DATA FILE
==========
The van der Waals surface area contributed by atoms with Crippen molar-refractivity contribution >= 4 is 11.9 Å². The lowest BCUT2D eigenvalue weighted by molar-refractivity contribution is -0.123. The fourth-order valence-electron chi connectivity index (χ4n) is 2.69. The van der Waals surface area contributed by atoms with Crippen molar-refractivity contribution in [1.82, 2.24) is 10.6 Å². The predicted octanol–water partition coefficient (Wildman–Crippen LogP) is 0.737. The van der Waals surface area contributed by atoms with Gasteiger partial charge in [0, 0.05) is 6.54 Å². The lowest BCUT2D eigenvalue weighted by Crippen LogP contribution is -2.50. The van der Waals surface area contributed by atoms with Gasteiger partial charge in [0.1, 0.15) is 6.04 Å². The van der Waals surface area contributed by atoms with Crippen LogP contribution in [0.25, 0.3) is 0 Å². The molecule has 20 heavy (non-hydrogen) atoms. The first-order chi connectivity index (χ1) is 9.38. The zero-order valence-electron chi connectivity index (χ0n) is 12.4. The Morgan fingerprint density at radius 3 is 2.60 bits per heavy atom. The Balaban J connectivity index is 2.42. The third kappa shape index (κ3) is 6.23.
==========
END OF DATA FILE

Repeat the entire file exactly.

The van der Waals surface area contributed by atoms with Crippen molar-refractivity contribution >= 4 is 11.9 Å². The lowest BCUT2D eigenvalue weighted by molar-refractivity contribution is -0.123. The fourth-order valence-electron chi connectivity index (χ4n) is 2.69. The van der Waals surface area contributed by atoms with Crippen molar-refractivity contribution in [1.82, 2.24) is 10.6 Å². The predicted octanol–water partition coefficient (Wildman–Crippen LogP) is 0.737. The van der Waals surface area contributed by atoms with Gasteiger partial charge in [0, 0.05) is 6.54 Å². The lowest BCUT2D eigenvalue weighted by Crippen LogP contribution is -2.50. The van der Waals surface area contributed by atoms with Gasteiger partial charge in [0.1, 0.15) is 6.04 Å². The van der Waals surface area contributed by atoms with Crippen LogP contribution in [0.25, 0.3) is 0 Å². The molecule has 20 heavy (non-hydrogen) atoms. The first-order chi connectivity index (χ1) is 9.38. The zero-order valence-electron chi connectivity index (χ0n) is 12.4. The Morgan fingerprint density at radius 3 is 2.60 bits per heavy atom. The Balaban J connectivity index is 2.42. The third kappa shape index (κ3) is 6.23.